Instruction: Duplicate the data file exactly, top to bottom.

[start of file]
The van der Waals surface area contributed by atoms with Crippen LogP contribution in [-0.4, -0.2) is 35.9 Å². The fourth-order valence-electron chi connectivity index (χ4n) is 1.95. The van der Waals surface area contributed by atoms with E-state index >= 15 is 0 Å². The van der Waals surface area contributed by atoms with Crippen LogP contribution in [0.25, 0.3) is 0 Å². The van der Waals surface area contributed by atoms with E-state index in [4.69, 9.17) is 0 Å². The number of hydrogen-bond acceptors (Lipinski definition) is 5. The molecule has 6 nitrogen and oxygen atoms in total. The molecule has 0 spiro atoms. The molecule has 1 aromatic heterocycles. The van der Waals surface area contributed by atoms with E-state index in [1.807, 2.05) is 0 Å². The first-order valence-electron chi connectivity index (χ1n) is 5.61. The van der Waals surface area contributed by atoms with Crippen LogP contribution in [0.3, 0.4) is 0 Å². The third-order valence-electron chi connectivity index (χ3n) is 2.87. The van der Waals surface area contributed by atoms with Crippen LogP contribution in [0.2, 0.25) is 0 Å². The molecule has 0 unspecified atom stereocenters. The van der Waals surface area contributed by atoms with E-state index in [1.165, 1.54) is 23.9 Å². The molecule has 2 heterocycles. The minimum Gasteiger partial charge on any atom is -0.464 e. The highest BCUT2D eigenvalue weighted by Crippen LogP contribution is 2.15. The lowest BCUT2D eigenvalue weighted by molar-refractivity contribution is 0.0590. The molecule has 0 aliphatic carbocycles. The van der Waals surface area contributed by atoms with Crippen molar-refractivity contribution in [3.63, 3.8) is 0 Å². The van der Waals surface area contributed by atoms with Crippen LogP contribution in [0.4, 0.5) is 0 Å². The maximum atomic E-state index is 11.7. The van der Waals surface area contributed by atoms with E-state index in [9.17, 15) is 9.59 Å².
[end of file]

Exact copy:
The van der Waals surface area contributed by atoms with Crippen LogP contribution in [-0.4, -0.2) is 35.9 Å². The fourth-order valence-electron chi connectivity index (χ4n) is 1.95. The van der Waals surface area contributed by atoms with E-state index >= 15 is 0 Å². The van der Waals surface area contributed by atoms with Crippen LogP contribution in [0.25, 0.3) is 0 Å². The van der Waals surface area contributed by atoms with E-state index in [4.69, 9.17) is 0 Å². The number of hydrogen-bond acceptors (Lipinski definition) is 5. The molecule has 6 nitrogen and oxygen atoms in total. The molecule has 0 spiro atoms. The molecule has 1 aromatic heterocycles. The van der Waals surface area contributed by atoms with E-state index in [1.807, 2.05) is 0 Å². The first-order valence-electron chi connectivity index (χ1n) is 5.61. The van der Waals surface area contributed by atoms with Crippen LogP contribution in [0.3, 0.4) is 0 Å². The third-order valence-electron chi connectivity index (χ3n) is 2.87. The van der Waals surface area contributed by atoms with Crippen LogP contribution in [0.2, 0.25) is 0 Å². The molecule has 0 unspecified atom stereocenters. The van der Waals surface area contributed by atoms with E-state index in [1.165, 1.54) is 23.9 Å². The molecule has 2 heterocycles. The minimum Gasteiger partial charge on any atom is -0.464 e. The highest BCUT2D eigenvalue weighted by Crippen LogP contribution is 2.15. The lowest BCUT2D eigenvalue weighted by molar-refractivity contribution is 0.0590. The molecule has 0 aliphatic carbocycles. The van der Waals surface area contributed by atoms with Crippen molar-refractivity contribution in [3.63, 3.8) is 0 Å². The van der Waals surface area contributed by atoms with Crippen LogP contribution in [0.4, 0.5) is 0 Å². The maximum atomic E-state index is 11.7. The van der Waals surface area contributed by atoms with E-state index in [9.17, 15) is 9.59 Å².